Here are some questions provided by the organizers to prime the discussion, with my preliminary thoughts:
1. What does the campus as a place mean to you? Would you consider it a space or a place, and why?
A campus is a place where ideas can flourish.
2. Why is it important or meaningful for a space such as a university campus to be imagined and experienced in particular ways?
A campus is a space where students, staff and anyone interested in ideas, can meet to explore mutual interests and challenge each other in a safe environment.
3. Could you describe your experience of the campus in five words?
Important casual conversations in corridors.
4. Do you think traditional campus space is necessary to deliver and/or receive a high-quality university education? Does the physical campus space still matter for the subjective student and staff experience or has the COVID-19 pandemic proven to universities that online modalities can be equally, if not more, effective?
A campus is desirable, but not essential for a university. To learn how to provide excellent education online, in 2013, I enrolled as an international online student of education, at a university in Canada, 14,000 km from home. I have never seen the Canadian campus, or another student face to face. I only met two of my professors, when we both happened to be on the same continent for conferences. Despite this, I received a better educational experience online than I have ever had on campus.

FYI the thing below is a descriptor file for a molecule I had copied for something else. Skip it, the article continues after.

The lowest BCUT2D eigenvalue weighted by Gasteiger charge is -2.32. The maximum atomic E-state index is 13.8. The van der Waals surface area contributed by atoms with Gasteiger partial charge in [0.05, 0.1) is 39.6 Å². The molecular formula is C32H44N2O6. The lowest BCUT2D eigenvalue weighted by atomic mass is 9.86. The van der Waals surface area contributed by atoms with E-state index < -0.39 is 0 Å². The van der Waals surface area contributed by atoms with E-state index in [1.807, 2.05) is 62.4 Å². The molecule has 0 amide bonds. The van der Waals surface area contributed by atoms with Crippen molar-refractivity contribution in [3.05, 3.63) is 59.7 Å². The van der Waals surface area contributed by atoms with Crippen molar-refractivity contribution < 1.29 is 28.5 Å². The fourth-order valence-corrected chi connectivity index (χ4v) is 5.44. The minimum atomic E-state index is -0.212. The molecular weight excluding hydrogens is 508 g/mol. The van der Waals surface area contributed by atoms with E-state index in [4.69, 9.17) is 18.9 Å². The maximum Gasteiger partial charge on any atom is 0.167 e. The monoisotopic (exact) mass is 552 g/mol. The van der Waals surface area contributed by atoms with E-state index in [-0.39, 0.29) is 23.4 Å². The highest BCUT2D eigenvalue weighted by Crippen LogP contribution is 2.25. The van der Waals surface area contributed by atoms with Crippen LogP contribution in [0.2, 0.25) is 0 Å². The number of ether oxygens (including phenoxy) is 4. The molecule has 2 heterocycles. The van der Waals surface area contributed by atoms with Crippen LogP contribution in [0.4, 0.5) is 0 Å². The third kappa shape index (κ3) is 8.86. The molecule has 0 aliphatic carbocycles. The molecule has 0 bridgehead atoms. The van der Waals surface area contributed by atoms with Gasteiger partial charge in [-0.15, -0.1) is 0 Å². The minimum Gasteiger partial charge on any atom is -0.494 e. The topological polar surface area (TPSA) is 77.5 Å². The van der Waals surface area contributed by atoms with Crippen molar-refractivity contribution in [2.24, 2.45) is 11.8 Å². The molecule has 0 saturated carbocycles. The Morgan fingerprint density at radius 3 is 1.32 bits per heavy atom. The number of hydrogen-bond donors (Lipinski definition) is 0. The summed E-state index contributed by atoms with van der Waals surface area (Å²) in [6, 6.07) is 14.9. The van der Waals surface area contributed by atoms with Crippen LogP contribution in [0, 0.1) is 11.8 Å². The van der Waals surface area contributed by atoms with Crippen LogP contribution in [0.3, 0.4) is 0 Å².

As Pirsig wrote:
Zen and the Art of Motorcycle Maintenance, Robert M. Pirsig, 2006
"... the real university exists not as the physical campus, but as a body of reason within the minds of students and teachers ..." From Chapter 13, Zen and the Art of Motorcycle Maintenance, Robert M. Pirsig, 2006
However, as an online student I experienced crushing loneliness and longed for a face to face experience. What I suggest we can do is blend the best of online and face to face experience. My rule of thumb is a student should be on campus for about 20% of their studies.
A university campus is a useful and powerful symbol. It gives a focus and identity, not just to the institution, but to staff and students. But that symbol can be fostered without spending a lot on land, or buildings. A good example, is the Torrens Building in Adelaide, which is shared by several international and Australian universities. Each university uses a photo of this impressive sandstone building with their own banner outside, neglecting to mention it is shared by the others.
6. The famous sociologist Henri Lefebvre wrote that “space is permeated with social relations; it is not only supported by social relations, but it also is producing and produced by social relations” (Lefebvre, Elden and Brenner 2009, 186). In this era of remote work and learning, do you think the campus space is still a social space in the way Lefebvre describes?